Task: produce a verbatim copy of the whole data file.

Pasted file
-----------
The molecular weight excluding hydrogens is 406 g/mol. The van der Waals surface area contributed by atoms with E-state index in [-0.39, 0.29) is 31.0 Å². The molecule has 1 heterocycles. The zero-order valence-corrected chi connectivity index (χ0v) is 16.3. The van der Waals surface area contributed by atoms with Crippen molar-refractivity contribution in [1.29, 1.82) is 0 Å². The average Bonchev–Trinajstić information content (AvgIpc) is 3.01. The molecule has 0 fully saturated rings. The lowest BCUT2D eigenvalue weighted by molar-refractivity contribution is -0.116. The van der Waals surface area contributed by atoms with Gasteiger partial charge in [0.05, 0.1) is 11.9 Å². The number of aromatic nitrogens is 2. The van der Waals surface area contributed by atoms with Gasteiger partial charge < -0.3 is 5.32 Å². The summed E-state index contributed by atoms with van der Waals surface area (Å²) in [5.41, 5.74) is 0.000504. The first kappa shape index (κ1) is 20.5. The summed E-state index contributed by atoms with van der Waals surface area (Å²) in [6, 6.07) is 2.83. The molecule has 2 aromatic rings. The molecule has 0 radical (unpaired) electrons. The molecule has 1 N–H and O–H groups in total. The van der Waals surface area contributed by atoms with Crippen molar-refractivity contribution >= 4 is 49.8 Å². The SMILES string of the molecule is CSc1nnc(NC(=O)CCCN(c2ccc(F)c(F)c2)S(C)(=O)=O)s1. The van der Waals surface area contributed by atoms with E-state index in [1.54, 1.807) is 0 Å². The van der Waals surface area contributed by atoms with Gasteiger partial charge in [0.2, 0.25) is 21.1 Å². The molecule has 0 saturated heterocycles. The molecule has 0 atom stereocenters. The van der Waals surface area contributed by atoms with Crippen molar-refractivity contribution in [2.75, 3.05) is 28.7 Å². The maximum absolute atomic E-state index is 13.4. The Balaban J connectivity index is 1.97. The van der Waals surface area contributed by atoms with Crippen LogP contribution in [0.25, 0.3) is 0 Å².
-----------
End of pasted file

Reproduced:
The molecular weight excluding hydrogens is 406 g/mol. The van der Waals surface area contributed by atoms with E-state index in [-0.39, 0.29) is 31.0 Å². The molecule has 1 heterocycles. The zero-order valence-corrected chi connectivity index (χ0v) is 16.3. The van der Waals surface area contributed by atoms with Crippen molar-refractivity contribution in [1.29, 1.82) is 0 Å². The average Bonchev–Trinajstić information content (AvgIpc) is 3.01. The molecule has 0 fully saturated rings. The lowest BCUT2D eigenvalue weighted by molar-refractivity contribution is -0.116. The van der Waals surface area contributed by atoms with Gasteiger partial charge in [0.05, 0.1) is 11.9 Å². The number of aromatic nitrogens is 2. The van der Waals surface area contributed by atoms with Gasteiger partial charge < -0.3 is 5.32 Å². The summed E-state index contributed by atoms with van der Waals surface area (Å²) in [5.41, 5.74) is 0.000504. The first kappa shape index (κ1) is 20.5. The summed E-state index contributed by atoms with van der Waals surface area (Å²) in [6, 6.07) is 2.83. The molecule has 2 aromatic rings. The molecule has 0 radical (unpaired) electrons. The molecule has 1 N–H and O–H groups in total. The van der Waals surface area contributed by atoms with Crippen molar-refractivity contribution >= 4 is 49.8 Å². The SMILES string of the molecule is CSc1nnc(NC(=O)CCCN(c2ccc(F)c(F)c2)S(C)(=O)=O)s1. The van der Waals surface area contributed by atoms with E-state index in [1.54, 1.807) is 0 Å². The van der Waals surface area contributed by atoms with Gasteiger partial charge in [0.2, 0.25) is 21.1 Å². The molecule has 0 saturated heterocycles. The molecule has 0 atom stereocenters. The van der Waals surface area contributed by atoms with Crippen molar-refractivity contribution in [2.75, 3.05) is 28.7 Å². The maximum absolute atomic E-state index is 13.4. The Balaban J connectivity index is 1.97. The van der Waals surface area contributed by atoms with Crippen LogP contribution in [0.25, 0.3) is 0 Å².